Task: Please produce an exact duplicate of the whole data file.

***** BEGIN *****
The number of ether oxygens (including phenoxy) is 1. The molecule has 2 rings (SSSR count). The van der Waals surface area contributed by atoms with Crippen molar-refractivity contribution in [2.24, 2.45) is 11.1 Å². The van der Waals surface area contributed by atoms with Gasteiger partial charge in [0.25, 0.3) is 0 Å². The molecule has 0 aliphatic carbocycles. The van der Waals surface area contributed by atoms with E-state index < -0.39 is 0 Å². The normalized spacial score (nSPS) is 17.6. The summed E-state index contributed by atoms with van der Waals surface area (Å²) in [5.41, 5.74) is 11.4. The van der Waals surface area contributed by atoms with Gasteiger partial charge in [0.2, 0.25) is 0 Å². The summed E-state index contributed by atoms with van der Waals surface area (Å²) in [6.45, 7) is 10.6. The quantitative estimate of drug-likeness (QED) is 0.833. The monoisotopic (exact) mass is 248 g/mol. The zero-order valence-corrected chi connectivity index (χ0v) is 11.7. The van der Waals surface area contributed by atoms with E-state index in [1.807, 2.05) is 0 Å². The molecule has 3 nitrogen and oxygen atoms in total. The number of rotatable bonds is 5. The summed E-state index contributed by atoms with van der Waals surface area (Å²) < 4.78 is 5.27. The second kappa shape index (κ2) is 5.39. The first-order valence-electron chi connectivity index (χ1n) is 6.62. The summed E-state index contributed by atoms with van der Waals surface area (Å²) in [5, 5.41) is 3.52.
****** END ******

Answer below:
The number of ether oxygens (including phenoxy) is 1. The molecule has 2 rings (SSSR count). The van der Waals surface area contributed by atoms with Crippen molar-refractivity contribution in [2.24, 2.45) is 11.1 Å². The van der Waals surface area contributed by atoms with Gasteiger partial charge in [0.25, 0.3) is 0 Å². The molecule has 0 aliphatic carbocycles. The van der Waals surface area contributed by atoms with E-state index < -0.39 is 0 Å². The normalized spacial score (nSPS) is 17.6. The summed E-state index contributed by atoms with van der Waals surface area (Å²) in [5.41, 5.74) is 11.4. The van der Waals surface area contributed by atoms with Gasteiger partial charge in [0.2, 0.25) is 0 Å². The summed E-state index contributed by atoms with van der Waals surface area (Å²) in [6.45, 7) is 10.6. The quantitative estimate of drug-likeness (QED) is 0.833. The monoisotopic (exact) mass is 248 g/mol. The zero-order valence-corrected chi connectivity index (χ0v) is 11.7. The van der Waals surface area contributed by atoms with E-state index in [1.807, 2.05) is 0 Å². The molecule has 3 nitrogen and oxygen atoms in total. The number of rotatable bonds is 5. The summed E-state index contributed by atoms with van der Waals surface area (Å²) < 4.78 is 5.27. The second kappa shape index (κ2) is 5.39. The first-order valence-electron chi connectivity index (χ1n) is 6.62. The summed E-state index contributed by atoms with van der Waals surface area (Å²) in [5, 5.41) is 3.52.